A Little Life by Hanya Yanagihara
Published: 2015

I can’t think of another novel that affected me quite as profoundly as A Little Life. Before I started this book, I kept seeing the word “heartbreaking” in just about every review. That’s for a good reason: it is indeed heartbreaking, and it’s not a story for everyone. If you’re a sensitive reader, this is probably not the book for you. But if you’re looking for a story about friendship and surviving trauma, there is much to appreciate here. Jude’s story is bleak and full of tragedy, yet Yanagihara shows how sometimes the smallest things can keep a person going. It took me a few days after finishing this book to get over it. Once you meet Jude, you won’t forget him. 

Book cover for Middlesex by Jeffrey Eugenides. Middlesex tells the breathtaking story of Calliope Stephanides, and three generations of the Greek-American Stephanides family, who travel from a tiny village overlooking Mount Olympus in Asia Minor to Prohibition-era Detroit, witnessing its glory days as the Motor City and the race riots of 1967 before moving out to the tree-lined streets of suburban Grosse Pointe, Michigan. To understand why Calliope is not like other girls, she has to uncover a guilty family secret, and the astonishing genetic history that turns Callie into Cal, one of the most audacious and wondrous narrators in contemporary fiction.

Middlesex by Jeffrey Eugenides
Published: 2003

It’s easy to see why this book won a Pulitzer prize. It’s epic in scope, beautifully written, and wholly original. I haven’t read anything else quite like Middlesex. Cal’s story and that of her family are fascinating from beginning to end. This book is over 500 pages, yet I finished it in less than a week. Not only is it a masterful story, but it’s highly readable and engaging.

Book cover for Gilead by Marilynne Robinson. In 1956, toward the end of Rev. John Ames's life, he begins a letter to his young son, an account of himself and his forebears. This is also the tale of wisdom forged during his solitary life and how history lives through generations, pervasively present even when betrayed and forgotten.

Gilead by Marilynne Robinson
Published: 2004

When I read fiction, I don’t tend to underline passages very often. Open my copy of Gilead, though, and you’ll see page after page bearing my uneven scrawl. I mentioned this novel in my post about Christian faith in mainstream fiction, and if you read that, you’ll know part of the reason why I appreciate this book so much is because Robinson handles Ames’s faith with honesty and nuance. Readers can learn a lot from this novel, yet it’s never preachy. Rev. Ames is a character who has stayed with me, and I bet he’ll stay with you, too.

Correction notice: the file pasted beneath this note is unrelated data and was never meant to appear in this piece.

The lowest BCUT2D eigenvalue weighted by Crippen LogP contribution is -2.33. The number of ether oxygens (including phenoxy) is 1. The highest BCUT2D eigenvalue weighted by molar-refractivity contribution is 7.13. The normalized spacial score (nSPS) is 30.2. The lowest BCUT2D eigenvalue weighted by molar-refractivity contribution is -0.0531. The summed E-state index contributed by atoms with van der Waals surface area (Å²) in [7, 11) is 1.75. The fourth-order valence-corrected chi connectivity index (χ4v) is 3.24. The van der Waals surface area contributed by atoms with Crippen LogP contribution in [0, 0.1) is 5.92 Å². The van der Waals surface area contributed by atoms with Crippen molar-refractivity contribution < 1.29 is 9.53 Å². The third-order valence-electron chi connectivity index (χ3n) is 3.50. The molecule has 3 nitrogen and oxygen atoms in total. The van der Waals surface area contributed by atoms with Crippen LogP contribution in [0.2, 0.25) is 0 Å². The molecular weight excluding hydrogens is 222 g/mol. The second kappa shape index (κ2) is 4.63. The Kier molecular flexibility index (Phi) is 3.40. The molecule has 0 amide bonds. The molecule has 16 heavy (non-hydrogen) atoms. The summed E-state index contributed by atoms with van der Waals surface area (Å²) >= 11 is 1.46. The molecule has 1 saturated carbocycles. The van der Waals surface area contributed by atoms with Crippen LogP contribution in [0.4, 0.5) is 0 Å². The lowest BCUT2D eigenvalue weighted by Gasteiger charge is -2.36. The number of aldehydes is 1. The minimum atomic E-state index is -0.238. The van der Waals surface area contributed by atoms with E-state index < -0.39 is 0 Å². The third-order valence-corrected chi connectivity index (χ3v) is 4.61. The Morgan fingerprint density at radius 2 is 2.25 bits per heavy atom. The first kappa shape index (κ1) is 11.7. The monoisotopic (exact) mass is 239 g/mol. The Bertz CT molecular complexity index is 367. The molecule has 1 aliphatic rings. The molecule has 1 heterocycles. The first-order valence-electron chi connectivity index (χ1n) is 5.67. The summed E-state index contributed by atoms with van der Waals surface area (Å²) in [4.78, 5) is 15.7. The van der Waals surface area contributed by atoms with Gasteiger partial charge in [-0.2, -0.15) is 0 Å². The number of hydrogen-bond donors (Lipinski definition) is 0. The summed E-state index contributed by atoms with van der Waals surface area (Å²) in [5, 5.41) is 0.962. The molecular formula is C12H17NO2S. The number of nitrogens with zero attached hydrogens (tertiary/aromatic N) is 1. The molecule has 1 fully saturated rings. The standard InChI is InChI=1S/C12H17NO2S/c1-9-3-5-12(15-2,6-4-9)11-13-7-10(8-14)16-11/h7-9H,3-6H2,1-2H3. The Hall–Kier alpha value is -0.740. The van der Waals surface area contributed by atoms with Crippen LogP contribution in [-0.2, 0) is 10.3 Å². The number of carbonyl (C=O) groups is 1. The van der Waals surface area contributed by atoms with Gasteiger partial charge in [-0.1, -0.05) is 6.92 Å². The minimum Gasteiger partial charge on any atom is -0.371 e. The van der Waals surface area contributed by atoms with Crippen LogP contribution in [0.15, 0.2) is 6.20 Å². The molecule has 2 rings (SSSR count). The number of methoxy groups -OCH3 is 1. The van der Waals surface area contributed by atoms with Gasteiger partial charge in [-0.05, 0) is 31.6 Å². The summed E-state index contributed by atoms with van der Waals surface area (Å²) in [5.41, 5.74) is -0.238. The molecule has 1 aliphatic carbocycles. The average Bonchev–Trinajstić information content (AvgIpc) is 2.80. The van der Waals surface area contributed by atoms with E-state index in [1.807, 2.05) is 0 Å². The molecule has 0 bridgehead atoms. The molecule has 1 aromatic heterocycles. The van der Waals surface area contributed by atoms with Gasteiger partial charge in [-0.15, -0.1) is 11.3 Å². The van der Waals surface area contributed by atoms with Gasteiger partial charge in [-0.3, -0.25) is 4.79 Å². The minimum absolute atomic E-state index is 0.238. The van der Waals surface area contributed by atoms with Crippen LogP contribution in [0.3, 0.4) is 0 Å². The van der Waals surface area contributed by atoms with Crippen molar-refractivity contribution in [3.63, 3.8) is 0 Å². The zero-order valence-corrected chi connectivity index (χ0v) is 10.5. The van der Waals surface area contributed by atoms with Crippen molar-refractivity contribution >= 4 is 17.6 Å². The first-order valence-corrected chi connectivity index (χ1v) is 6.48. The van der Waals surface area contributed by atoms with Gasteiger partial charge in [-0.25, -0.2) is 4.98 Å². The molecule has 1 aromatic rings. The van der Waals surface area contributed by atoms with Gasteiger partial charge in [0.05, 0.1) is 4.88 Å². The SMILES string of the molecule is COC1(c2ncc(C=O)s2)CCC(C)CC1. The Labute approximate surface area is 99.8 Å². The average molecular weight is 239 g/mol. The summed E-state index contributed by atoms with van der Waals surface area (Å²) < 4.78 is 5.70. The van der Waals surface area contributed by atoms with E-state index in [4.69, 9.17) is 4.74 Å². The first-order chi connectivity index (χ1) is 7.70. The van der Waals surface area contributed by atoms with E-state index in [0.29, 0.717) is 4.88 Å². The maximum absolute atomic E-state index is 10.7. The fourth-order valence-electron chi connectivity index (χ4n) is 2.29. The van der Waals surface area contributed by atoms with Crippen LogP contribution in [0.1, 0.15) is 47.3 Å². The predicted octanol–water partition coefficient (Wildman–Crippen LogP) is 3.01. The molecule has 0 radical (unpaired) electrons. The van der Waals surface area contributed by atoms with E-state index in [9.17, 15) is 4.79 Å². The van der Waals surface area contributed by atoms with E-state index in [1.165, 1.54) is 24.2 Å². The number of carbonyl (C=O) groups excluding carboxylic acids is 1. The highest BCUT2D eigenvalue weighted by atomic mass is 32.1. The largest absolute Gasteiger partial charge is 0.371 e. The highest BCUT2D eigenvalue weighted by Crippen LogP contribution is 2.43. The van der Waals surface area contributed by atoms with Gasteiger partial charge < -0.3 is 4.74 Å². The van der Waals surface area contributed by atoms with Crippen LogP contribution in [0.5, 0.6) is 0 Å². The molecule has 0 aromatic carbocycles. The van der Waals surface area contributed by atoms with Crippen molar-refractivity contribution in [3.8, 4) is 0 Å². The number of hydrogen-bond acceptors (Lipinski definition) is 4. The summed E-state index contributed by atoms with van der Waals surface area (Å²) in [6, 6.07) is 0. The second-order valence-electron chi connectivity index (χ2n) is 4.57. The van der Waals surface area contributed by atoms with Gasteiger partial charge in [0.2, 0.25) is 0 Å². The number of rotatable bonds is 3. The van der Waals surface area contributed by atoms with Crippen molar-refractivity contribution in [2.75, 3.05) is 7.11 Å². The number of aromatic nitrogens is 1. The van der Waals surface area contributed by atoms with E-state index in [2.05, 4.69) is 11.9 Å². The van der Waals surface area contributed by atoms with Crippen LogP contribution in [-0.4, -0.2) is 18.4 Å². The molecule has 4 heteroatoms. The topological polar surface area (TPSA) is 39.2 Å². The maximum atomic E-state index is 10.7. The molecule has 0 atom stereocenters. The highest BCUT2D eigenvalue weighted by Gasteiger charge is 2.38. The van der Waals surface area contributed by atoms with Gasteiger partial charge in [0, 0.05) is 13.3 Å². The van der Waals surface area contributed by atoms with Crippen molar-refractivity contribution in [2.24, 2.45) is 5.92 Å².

Book cover for Columbine by Dave Cullen. What really happened April 20, 1999? The horror left an indelible stamp on the American psyche, but most of what we "know" is wrong. It wasn't about jocks, Goths, or the Trench Coat Mafia. Dave Cullen was one of the first reporters on scene, and spent ten years on this book-widely recognized as the definitive account. With a keen investigative eye and psychological acumen, he draws on mountains of evidence, insight from the world's leading forensic psychologists, and the killers' own words and drawings. Cullen paints raw portraits of two polar opposite killers. They contrast starkly with the flashes of resilience and redemption among the survivors.

Columbine by Dave Cullen
Published: 2009

I was in middle school when the Columbine tragedy occurred, and was equally horrified and fascinated. School shootings had happened before, but never at that scope. It’s easy for us to watch the news and think we know precisely why these shootings occurred, but in this book, Dave Cullen challenges every assumption and presents facts that can’t be denied. It’s hard to read, yet is an essential book if we’re hoping to understand more about what turns a kid into a killer.